Officers stand guard behind a banner and on the steps of the Los Angeles federal courthouse during a rally to protest against the verdict in the George Zimmerman trial. Reuters/David McNew.
There was a small, crystalline window of time, as I sat waiting for the verdict in the George Zimmerman trial, when it felt as though we were perched between two worlds of possibility. As I watched the media blare, there was a breathless, swooping, nearly operatic transport to the moment; pundits recapitulated all the reasons to be afraid, very afraid. Anticipating acquittal, they eagerly imagined crescendos of erupting terror, riot and civil collapse. Florida was under lockdown. Magical legions of hydra-headed Trayvon Martin–shaped “thug wannabes” were assembling at the edges of the badlands.
In this still-undecided, Schrödinger’s cat box of suspense, a lonely, against-the-odds voice inside me wondered what might happen if the jury were to find George Zimmerman guilty. Would the pundits and politicians fear armed uprisings in select white neighborhoods? Would rabid online purveyors of hatred toward Martin and Eric Holder and President Obama be construed as dangerous to public order? There were, after all, those fanatics who wanted to “impeach” or “impale” Judge Debra Nelson, a Republican appointee. An Ohio PAC called the Buckeye Firearms Foundation was raising money to supply Zimmerman “with the funds he needs to replace his firearm, holster, and other gear.” Bestselling novelist Brad Thor would offer to buy Zimmerman “all the ammo he wanted.”
But Zimmerman was found not guilty, and there were no riots, save the riot of hyperbole portraying peaceful protests as violent. Trayvon Martin remains in his grave, although many have tried to resurrect him as the active principal in his own death. And while the legal process rendered formal justice, there remain important, unresolved issues embedded in the widespread sense of delegitimacy, dissatisfaction and unfairness that lingers in the verdict’s wake.
Much of it comes down to an all-too-familiar double standard. Sociologist Troy Duster recently summarized the difficulty confronted by prosecutor Bernie de la Rionda when he asked the jury to reverse the circumstances and imagine that an armed 28-year-old black man followed an unarmed 17-year-old white teenager, shot him dead and then pleaded self-defense: “The problem with this invitation to speculate,” he said, “is that it asks that we break frame with ‘common sense.’” For all the legal language of the courtroom, racialized narratives will emerge and form along the very same lines that Gordon Allport and Leo Postman identified in their research more than sixty years ago: in the “retelling,” a razor will leap “from the white man’s hand to… a colored man’s hand.”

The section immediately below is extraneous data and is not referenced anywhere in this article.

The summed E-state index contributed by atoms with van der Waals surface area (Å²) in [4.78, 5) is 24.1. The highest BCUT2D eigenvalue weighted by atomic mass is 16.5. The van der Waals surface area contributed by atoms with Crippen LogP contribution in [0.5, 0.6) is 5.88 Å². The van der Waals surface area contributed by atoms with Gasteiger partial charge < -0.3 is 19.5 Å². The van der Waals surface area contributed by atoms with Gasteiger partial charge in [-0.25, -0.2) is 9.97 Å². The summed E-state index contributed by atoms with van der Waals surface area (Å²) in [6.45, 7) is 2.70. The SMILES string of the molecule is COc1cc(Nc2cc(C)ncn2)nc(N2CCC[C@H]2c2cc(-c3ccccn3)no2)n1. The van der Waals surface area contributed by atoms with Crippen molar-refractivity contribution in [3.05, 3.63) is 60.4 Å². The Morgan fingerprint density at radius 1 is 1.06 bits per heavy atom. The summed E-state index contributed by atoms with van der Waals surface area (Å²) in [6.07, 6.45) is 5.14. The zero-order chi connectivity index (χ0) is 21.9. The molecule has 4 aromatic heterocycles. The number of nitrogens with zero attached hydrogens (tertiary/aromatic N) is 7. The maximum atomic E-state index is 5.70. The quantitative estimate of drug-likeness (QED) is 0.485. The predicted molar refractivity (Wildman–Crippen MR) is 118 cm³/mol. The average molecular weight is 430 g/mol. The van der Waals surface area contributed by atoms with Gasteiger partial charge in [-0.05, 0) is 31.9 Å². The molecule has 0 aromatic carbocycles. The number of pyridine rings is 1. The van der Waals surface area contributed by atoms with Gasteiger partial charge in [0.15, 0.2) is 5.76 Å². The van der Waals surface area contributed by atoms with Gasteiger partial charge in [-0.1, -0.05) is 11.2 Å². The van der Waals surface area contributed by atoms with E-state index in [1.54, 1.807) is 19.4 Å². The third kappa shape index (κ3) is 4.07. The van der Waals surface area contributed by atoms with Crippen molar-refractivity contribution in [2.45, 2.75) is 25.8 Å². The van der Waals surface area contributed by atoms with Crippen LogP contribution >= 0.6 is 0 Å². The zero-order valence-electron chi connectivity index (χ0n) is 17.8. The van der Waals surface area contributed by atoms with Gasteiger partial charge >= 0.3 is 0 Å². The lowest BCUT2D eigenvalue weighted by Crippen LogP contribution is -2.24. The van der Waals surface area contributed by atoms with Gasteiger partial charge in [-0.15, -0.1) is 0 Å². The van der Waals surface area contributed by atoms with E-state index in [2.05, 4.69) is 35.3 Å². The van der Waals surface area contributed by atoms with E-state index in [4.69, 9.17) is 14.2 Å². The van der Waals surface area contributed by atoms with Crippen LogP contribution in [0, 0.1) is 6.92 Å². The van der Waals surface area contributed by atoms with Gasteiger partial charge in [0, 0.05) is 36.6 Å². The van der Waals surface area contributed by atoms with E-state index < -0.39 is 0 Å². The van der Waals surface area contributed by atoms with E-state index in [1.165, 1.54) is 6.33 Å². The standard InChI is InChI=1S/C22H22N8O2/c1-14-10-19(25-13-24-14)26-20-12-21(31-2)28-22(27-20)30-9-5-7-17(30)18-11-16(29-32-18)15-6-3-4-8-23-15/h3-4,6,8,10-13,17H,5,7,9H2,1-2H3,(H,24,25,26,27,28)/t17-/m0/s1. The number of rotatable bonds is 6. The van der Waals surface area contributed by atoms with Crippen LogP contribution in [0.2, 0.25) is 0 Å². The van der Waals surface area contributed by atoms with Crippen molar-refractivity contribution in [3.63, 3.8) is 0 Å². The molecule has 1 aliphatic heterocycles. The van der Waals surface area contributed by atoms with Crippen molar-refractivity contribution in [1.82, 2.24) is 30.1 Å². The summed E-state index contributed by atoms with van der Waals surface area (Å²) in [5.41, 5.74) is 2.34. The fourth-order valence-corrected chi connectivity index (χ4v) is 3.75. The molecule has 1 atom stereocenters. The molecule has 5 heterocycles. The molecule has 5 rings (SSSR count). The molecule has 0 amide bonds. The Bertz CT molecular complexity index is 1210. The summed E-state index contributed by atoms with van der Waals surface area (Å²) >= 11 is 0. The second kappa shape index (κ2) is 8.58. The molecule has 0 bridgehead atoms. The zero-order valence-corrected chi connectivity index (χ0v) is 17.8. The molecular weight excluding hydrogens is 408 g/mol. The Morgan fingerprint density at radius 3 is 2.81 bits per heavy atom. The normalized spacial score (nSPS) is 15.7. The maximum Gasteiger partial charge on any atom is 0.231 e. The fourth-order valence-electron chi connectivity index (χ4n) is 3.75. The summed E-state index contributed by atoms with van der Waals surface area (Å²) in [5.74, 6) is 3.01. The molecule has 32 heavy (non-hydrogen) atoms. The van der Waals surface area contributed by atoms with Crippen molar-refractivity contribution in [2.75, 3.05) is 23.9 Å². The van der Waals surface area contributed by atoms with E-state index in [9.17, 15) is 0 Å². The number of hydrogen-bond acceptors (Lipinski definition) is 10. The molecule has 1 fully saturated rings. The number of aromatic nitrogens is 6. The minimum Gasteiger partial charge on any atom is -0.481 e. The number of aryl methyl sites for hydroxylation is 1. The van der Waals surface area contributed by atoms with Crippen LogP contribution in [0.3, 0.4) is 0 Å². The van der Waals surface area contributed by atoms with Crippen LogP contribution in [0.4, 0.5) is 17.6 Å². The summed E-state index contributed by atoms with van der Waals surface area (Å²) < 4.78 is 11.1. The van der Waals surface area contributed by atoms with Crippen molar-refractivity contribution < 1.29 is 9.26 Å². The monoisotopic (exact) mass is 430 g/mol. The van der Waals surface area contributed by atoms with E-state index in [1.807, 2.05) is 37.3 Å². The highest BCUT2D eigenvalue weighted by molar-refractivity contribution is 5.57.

And so, by the end of the trial, the 200-pound Zimmerman, despite martial arts training and a history of assaulting others, was transformed into a “soft,” retiring marshmallow of a weakling. The 158-pound Martin had been reimagined as an immense, athletically endowed, drug-addled “thug.”
Consider, by way of inverted contrast, the 2007 conviction of John White, a black man who shot an unarmed white teenager in New York in 2006. According to The New York Times, the victim, Daniel Cicciaro, “showed up at Mr. White’s house just after 11:00 p.m. to challenge his son Aaron, then 19, to a fight.” Waking up to “threats, profanities and racial epithets,” Mr. White “grabbed a loaded Beretta he kept in the garage of his house in Miller Place, a predominantly white hamlet on Long Island.” At the trial, which the Times described as “racially charged,” the prosecution successfully argued that the case “did not hinge on race but the rash actions of a quick-tempered man who kept an arsenal in his house in preparation for such a situation.” White, unlike Zimmerman, was convicted of manslaughter.
The same double standard permeates Florida’s so-called “stand your ground” law, controversial long before the Zimmerman trial for its leniency in the face of acts that might otherwise be charged as outright murder. Seventy percent of those asserting a “stand your ground” defense in a homicide are never charged at all. But a seven-year case review of “stand your ground” claims by the Tampa Bay Times showed that prosecution depends less on the merits of the case than the perpetrator’s color, the color of the victim and where the shooting happened. If the victim is black, the killer is much more likely to go free. If the shooter is black, the chances of conviction are much higher.